Safer streets for everyone in HRM


Like the last election I’ve made 30 promises this campaign, progressive ideas that focus on our neighbourhood priorities, supports stronger communities, and builds a better HRM. This is a detail policy blog that outlines three of those promises.

Residents deserve streets that are safe for everyone – whether they are driving a car, riding a bus, a bicycle, or walking

There are too many collisions that are causing injuries or fatalities in our streets. On foot, by bicycle, or in a car we should all be able to get around our neighbourhoods safely. There is good news, by better using our existing resources and learning from other cities we can bring those proven results to HRM and make our streets safer and more accessible for everyone. Here is my plan.

We all want streets that are safe and accessible for everyone to use. he way to achieve this is to act swiftly to create Complete Streets, establish protected cycle lanes, apply standards outlined by the National Association of City Transportation Officials (NACTO) and adopt Vision Zero policy with the goal of eliminating traffic fatalities by designing smarter streets.

What are complete streets? Complete Streets are streets designed for everyone. They are designed for efficiency, accessibility and safety for people of all ages and abilities, including pedestrians, bicyclists, motorists and transit riders. The simple act of crossing the street needs to be safer. Complete Streets make it easier to cross the street, walk to shops and bicycle to work. Since 2014 Complete Streets have been HRMs official goal, but with the high number of deaths and injuries we need to make these changes a reality today. Now is the time to talk about what Complete Streets should look like in HRM, how we want to do it, and how fast we want to get there.

I’ve heard from many people that it’s time for HRM to get serious about bike lanes. I agree! Research tells us that protected bike lanes make the city safer. Our community has been clear that we want more people walking and biking to work, because it improves both health and quality of life. The city wants to double the number of people who bike to work, but as the Halifax Cycle Coalition writes, “the only way to achieve this sort of growth is through a network of safe and convenient protected bike lanes in every neighbourhood.”

To get this result the municipality must increase budget and staff resources so they can roll out bike lanes faster. We want a network of east-west and north-south lanes on the peninsula and in the Dartmouth core, including the bridge ramp. The time for action is now. As your representative I will push council to provide the staff and funding needed to complete a network of connected cycle paths within three years.

This obviously can’t be done in isolation, adding bike lanes usually means losing parking, and that is a real challenge, but it’s not without a solution Parking is often lost because the lane sizes for parked cars, bikes and travel lanes in HRM are much wider than they need to be.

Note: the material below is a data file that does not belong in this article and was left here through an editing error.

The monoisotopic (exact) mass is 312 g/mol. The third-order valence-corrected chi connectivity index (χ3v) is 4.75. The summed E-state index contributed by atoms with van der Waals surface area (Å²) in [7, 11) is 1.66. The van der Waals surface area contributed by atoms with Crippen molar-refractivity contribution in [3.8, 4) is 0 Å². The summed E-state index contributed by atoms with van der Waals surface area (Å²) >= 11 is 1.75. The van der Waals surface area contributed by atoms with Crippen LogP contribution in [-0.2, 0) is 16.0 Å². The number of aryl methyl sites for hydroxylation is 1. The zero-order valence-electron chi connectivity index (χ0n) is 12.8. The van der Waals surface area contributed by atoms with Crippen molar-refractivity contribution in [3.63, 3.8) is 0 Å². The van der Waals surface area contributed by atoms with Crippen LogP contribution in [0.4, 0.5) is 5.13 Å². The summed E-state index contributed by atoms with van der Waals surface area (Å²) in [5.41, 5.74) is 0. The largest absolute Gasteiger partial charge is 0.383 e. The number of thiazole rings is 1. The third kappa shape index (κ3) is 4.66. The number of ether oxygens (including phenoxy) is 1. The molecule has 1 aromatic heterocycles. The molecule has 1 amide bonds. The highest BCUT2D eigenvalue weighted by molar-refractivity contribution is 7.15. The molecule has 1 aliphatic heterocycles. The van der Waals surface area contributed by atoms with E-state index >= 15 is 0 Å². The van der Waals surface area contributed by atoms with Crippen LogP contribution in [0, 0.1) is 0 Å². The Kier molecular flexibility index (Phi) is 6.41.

The solution is to adopt the standards recommended by NACTO, which are really more practical for the urban core. Traffic lanes should be 3 m wide; lanes wider than 3.3 m should not be used in most circumstances, as they use valuable road space that can better be used for bikes and parking.

NACTO also talks about how to design streets to slow down speeding cars. It’s well known that car drivers will drive as fast as the road allows, regardless of the posted speed. All of our residential streets can be safer by making them narrower and with curb extensions on the corners. Much like the ones installed in front of the Halifax Central Library a year ago. Doing this slows traffic and makes our neighbourhoods safer. In addition, narrower roads have less asphalt, which means they cost far less to maintain in the long run and reduce stormwater runoff.

I will advocate council to adopt NACTO standards, especially minimum lane widths and built-in traffic calming in residential neighbourhoods. These measures will reduce senseless injuries and deaths and help everyone share the roads safely.

Residents want Halifax to be safe for everyone, no matter how they chose to move around the city. This requires a new approach. I think it is time for Halifax to become a Vision Zero city.

Vision Zero is the Swedish approach to road safety. Vision Zero has been adopted in 17 North American cities including New York, Toronto, and Vancouver. It can be summarized in one sentence: No loss of life is acceptable. The Vision Zero approach has proven highly successful. It is based on the simple fact that we are human and make mistakes. This video summarizes the promise of Vision Zero. The road system needs to keep us moving. But it must also be designed to protect us at every turn. Protected bike lanes, and better street sharing and effective traffic calming are all a part of this innovative approach

These three things combined will make sure our streets are safe and comfortable for everyone to use whether as pedestrians, cyclists, transit users and people with disabilities.


  • HRM will provide funding and staff to ensure a network of connected cycle paths is completed within three years.
  • HRM will adopt NACTO standards, especially minimum lane widths and traffic calming in residential neighbourhoods, so that everyone can share the roadway safely.
  • HRM will adopt the Vision Zero mandate for traffic engineering, and start working toward the goal of no traffic fatalities or serious injuries.